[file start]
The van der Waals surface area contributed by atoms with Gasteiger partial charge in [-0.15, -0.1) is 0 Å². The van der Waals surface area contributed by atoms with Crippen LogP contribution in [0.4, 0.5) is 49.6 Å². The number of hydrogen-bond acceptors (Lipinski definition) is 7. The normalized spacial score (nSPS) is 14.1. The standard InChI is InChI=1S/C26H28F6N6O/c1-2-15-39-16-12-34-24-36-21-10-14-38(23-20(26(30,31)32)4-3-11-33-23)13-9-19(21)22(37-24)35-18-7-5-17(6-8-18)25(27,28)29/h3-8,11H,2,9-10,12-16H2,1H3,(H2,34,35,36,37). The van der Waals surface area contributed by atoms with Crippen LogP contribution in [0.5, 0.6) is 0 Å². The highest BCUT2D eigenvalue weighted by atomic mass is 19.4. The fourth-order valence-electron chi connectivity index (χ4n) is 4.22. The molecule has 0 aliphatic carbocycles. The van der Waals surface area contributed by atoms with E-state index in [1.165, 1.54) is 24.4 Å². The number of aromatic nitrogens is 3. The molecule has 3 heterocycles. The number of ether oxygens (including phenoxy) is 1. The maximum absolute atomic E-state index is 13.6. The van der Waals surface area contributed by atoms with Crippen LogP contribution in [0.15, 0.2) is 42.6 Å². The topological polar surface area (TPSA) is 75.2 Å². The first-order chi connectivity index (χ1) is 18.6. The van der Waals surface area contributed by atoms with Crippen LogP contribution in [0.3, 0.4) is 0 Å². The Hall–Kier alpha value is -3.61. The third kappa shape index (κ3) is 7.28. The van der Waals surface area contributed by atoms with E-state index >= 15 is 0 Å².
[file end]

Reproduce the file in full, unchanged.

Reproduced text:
The van der Waals surface area contributed by atoms with Gasteiger partial charge in [-0.15, -0.1) is 0 Å². The van der Waals surface area contributed by atoms with Crippen LogP contribution in [0.4, 0.5) is 49.6 Å². The number of hydrogen-bond acceptors (Lipinski definition) is 7. The normalized spacial score (nSPS) is 14.1. The standard InChI is InChI=1S/C26H28F6N6O/c1-2-15-39-16-12-34-24-36-21-10-14-38(23-20(26(30,31)32)4-3-11-33-23)13-9-19(21)22(37-24)35-18-7-5-17(6-8-18)25(27,28)29/h3-8,11H,2,9-10,12-16H2,1H3,(H2,34,35,36,37). The van der Waals surface area contributed by atoms with Crippen LogP contribution in [0.5, 0.6) is 0 Å². The highest BCUT2D eigenvalue weighted by atomic mass is 19.4. The fourth-order valence-electron chi connectivity index (χ4n) is 4.22. The molecule has 0 aliphatic carbocycles. The van der Waals surface area contributed by atoms with E-state index in [1.165, 1.54) is 24.4 Å². The number of aromatic nitrogens is 3. The molecule has 3 heterocycles. The number of ether oxygens (including phenoxy) is 1. The maximum absolute atomic E-state index is 13.6. The van der Waals surface area contributed by atoms with Crippen LogP contribution in [0.15, 0.2) is 42.6 Å². The topological polar surface area (TPSA) is 75.2 Å². The first-order chi connectivity index (χ1) is 18.6. The van der Waals surface area contributed by atoms with Crippen LogP contribution in [0.3, 0.4) is 0 Å². The Hall–Kier alpha value is -3.61. The third kappa shape index (κ3) is 7.28. The van der Waals surface area contributed by atoms with E-state index >= 15 is 0 Å².